Lasting from the late 1970s and pursuing into the 1980s, the videotape format war influenced the modern world through intense capitalistic competition between the models of consumer-level analog videocassettes and cassette recorders. The two sides? The Betamax and the Video Home System, commonly referred to as the VHS. It’s kind of amazing to think of this in a “historical” sense. But, it’s also how modern technology works. The VHS won this war, becoming the dominant home video format for a period of time, but ultimately it would become obsolete on its own terms.
For the first time in around seventy-five years, a businessman with no political experience worth a dime has become the nominee of a major political party within the United States of America. We’ve seen Donald Trump before in the sphere of national politics before in the form of Wendell Willkie, a layer and corporate executive who snagged the 1940 Republican nomination after six recounts. However, unlike Willkie, it seems as if Trump won’t have to sit through more that one, maybe two at the most, recounts at the upcoming Republican National Convention this summer.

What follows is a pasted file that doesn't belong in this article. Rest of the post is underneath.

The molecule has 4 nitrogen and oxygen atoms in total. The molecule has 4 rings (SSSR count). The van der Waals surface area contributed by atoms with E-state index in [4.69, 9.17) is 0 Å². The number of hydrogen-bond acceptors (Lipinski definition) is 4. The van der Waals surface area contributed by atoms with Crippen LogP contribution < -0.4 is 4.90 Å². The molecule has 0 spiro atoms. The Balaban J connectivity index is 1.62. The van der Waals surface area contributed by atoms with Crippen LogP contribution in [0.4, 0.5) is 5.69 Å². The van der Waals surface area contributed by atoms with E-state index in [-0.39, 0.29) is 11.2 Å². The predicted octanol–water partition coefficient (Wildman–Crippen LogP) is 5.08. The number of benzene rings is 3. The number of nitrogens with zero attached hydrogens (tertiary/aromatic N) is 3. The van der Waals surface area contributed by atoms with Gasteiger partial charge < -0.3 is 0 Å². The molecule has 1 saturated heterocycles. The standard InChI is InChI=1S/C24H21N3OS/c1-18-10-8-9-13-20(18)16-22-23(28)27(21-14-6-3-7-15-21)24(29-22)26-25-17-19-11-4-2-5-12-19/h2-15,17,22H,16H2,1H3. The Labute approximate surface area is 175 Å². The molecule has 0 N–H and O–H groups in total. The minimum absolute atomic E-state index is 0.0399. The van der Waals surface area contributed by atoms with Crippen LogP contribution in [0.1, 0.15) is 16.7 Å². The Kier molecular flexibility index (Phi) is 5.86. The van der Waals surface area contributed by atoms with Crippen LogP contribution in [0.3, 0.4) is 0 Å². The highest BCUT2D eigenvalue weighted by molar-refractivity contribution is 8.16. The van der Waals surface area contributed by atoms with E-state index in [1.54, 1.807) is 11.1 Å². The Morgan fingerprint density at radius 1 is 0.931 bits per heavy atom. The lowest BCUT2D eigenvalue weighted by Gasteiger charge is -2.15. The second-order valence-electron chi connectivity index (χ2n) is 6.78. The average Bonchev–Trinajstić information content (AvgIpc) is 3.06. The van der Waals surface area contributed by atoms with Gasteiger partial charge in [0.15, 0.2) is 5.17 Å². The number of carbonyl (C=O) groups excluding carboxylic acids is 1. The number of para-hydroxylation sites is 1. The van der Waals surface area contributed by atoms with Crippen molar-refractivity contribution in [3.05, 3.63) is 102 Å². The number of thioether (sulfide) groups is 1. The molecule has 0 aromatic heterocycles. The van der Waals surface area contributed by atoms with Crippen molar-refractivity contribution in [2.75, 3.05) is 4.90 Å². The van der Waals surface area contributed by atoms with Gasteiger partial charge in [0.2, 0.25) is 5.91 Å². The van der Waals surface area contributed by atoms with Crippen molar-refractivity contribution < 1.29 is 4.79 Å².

In a time when New York was the home of sophistication — full of polished and refined storefronts and shops that dedicated themselves to a department era of consumerism — the Fifth Avenue Bonwit Teller (known as the Stewart & Company store on its completion in 1929) was the perfect representation of the time.
In modern America, the video game industry makes a whopping $22.41 billion dollars annually. The idea of entertainment, especially at our fingertips, has rapidly expanded into our everyday lives to create new advancements in technology, design, and (of course) corporate profits. With new platforms such as the mobile industry and ever-growing consoles taking control of the aspects of consumer entertainment, video games are becoming more and more prominent in our society. The video game industry has forced itself into our lives.
Ralph Anspach, an American born in 1926, is a retired economics professor from San Fransisco State University. Graduating from the University of Chicago, he fought with the Mahal, volunteers who went to the Middle East to fight in the 1948 Arab-Israeli War, in support of the independence of Israel. You may have never heard of Ralph Anspach, but you’ve definitely heard of the famous board game Monopoly, something Anspach despises with a burning passion.